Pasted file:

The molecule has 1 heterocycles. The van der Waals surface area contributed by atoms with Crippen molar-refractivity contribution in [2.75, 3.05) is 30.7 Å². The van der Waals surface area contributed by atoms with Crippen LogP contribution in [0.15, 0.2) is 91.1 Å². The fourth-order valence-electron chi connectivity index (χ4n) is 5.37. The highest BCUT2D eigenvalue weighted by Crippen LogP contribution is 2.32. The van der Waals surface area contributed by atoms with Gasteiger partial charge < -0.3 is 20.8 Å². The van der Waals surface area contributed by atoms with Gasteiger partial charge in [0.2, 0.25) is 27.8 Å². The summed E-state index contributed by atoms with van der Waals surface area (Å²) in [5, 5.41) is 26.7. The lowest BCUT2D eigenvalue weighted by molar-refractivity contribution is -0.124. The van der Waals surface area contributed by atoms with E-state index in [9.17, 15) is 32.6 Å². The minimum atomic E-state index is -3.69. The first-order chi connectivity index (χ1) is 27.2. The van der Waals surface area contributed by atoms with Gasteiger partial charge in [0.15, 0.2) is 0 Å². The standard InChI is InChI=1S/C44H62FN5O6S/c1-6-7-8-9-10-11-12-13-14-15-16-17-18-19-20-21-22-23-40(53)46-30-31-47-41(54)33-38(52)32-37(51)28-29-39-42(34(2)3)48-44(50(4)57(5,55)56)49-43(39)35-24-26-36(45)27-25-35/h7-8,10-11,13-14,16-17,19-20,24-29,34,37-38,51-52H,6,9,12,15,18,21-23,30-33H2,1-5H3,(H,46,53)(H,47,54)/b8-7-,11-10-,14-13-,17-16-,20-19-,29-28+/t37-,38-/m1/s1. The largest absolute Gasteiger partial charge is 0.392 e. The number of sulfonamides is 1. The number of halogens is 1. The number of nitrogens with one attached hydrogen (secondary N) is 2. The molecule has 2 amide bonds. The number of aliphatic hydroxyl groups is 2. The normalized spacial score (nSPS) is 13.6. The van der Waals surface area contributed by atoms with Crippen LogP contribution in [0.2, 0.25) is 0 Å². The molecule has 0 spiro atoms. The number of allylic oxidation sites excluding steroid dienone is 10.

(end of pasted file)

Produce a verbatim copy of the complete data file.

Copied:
The molecule has 1 heterocycles. The van der Waals surface area contributed by atoms with Crippen molar-refractivity contribution in [2.75, 3.05) is 30.7 Å². The van der Waals surface area contributed by atoms with Crippen LogP contribution in [0.15, 0.2) is 91.1 Å². The fourth-order valence-electron chi connectivity index (χ4n) is 5.37. The highest BCUT2D eigenvalue weighted by Crippen LogP contribution is 2.32. The van der Waals surface area contributed by atoms with Gasteiger partial charge < -0.3 is 20.8 Å². The van der Waals surface area contributed by atoms with Gasteiger partial charge in [0.2, 0.25) is 27.8 Å². The summed E-state index contributed by atoms with van der Waals surface area (Å²) in [5, 5.41) is 26.7. The lowest BCUT2D eigenvalue weighted by molar-refractivity contribution is -0.124. The van der Waals surface area contributed by atoms with E-state index in [9.17, 15) is 32.6 Å². The minimum atomic E-state index is -3.69. The first-order chi connectivity index (χ1) is 27.2. The van der Waals surface area contributed by atoms with Gasteiger partial charge in [0.15, 0.2) is 0 Å². The standard InChI is InChI=1S/C44H62FN5O6S/c1-6-7-8-9-10-11-12-13-14-15-16-17-18-19-20-21-22-23-40(53)46-30-31-47-41(54)33-38(52)32-37(51)28-29-39-42(34(2)3)48-44(50(4)57(5,55)56)49-43(39)35-24-26-36(45)27-25-35/h7-8,10-11,13-14,16-17,19-20,24-29,34,37-38,51-52H,6,9,12,15,18,21-23,30-33H2,1-5H3,(H,46,53)(H,47,54)/b8-7-,11-10-,14-13-,17-16-,20-19-,29-28+/t37-,38-/m1/s1. The largest absolute Gasteiger partial charge is 0.392 e. The number of sulfonamides is 1. The number of halogens is 1. The number of nitrogens with one attached hydrogen (secondary N) is 2. The molecule has 2 amide bonds. The number of aliphatic hydroxyl groups is 2. The normalized spacial score (nSPS) is 13.6. The van der Waals surface area contributed by atoms with Crippen LogP contribution in [0.2, 0.25) is 0 Å². The molecule has 0 spiro atoms. The number of allylic oxidation sites excluding steroid dienone is 10.